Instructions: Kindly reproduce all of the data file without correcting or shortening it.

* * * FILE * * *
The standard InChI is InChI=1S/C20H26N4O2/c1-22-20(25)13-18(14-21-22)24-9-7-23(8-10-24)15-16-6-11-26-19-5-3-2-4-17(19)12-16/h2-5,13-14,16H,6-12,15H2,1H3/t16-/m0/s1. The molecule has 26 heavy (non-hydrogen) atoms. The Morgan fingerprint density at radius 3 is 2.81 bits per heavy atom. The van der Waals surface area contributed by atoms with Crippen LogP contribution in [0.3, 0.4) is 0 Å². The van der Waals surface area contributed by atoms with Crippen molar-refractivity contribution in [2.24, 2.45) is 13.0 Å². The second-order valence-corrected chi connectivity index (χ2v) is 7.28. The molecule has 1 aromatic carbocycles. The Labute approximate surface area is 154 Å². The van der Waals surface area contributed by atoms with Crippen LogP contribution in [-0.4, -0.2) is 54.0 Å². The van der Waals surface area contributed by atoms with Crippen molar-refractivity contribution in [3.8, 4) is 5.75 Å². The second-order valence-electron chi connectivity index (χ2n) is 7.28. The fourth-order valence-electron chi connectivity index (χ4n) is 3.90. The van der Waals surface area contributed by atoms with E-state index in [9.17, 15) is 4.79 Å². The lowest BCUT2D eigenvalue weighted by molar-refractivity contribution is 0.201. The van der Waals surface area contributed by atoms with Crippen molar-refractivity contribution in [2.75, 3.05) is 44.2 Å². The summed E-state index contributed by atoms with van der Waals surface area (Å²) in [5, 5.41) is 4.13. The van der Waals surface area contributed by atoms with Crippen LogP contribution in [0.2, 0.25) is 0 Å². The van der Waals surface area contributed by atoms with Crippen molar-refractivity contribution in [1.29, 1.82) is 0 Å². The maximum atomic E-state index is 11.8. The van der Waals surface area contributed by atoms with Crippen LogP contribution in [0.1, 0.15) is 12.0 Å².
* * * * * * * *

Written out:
The standard InChI is InChI=1S/C20H26N4O2/c1-22-20(25)13-18(14-21-22)24-9-7-23(8-10-24)15-16-6-11-26-19-5-3-2-4-17(19)12-16/h2-5,13-14,16H,6-12,15H2,1H3/t16-/m0/s1. The molecule has 26 heavy (non-hydrogen) atoms. The Morgan fingerprint density at radius 3 is 2.81 bits per heavy atom. The van der Waals surface area contributed by atoms with Crippen LogP contribution in [0.3, 0.4) is 0 Å². The van der Waals surface area contributed by atoms with Crippen molar-refractivity contribution in [2.24, 2.45) is 13.0 Å². The second-order valence-corrected chi connectivity index (χ2v) is 7.28. The molecule has 1 aromatic carbocycles. The Labute approximate surface area is 154 Å². The van der Waals surface area contributed by atoms with Crippen LogP contribution in [-0.4, -0.2) is 54.0 Å². The van der Waals surface area contributed by atoms with Crippen molar-refractivity contribution in [3.8, 4) is 5.75 Å². The second-order valence-electron chi connectivity index (χ2n) is 7.28. The fourth-order valence-electron chi connectivity index (χ4n) is 3.90. The van der Waals surface area contributed by atoms with E-state index in [9.17, 15) is 4.79 Å². The lowest BCUT2D eigenvalue weighted by molar-refractivity contribution is 0.201. The van der Waals surface area contributed by atoms with Crippen molar-refractivity contribution in [2.75, 3.05) is 44.2 Å². The summed E-state index contributed by atoms with van der Waals surface area (Å²) in [5, 5.41) is 4.13. The van der Waals surface area contributed by atoms with Crippen LogP contribution in [0.2, 0.25) is 0 Å². The van der Waals surface area contributed by atoms with Crippen molar-refractivity contribution in [1.29, 1.82) is 0 Å². The maximum atomic E-state index is 11.8. The van der Waals surface area contributed by atoms with Crippen LogP contribution in [0.1, 0.15) is 12.0 Å².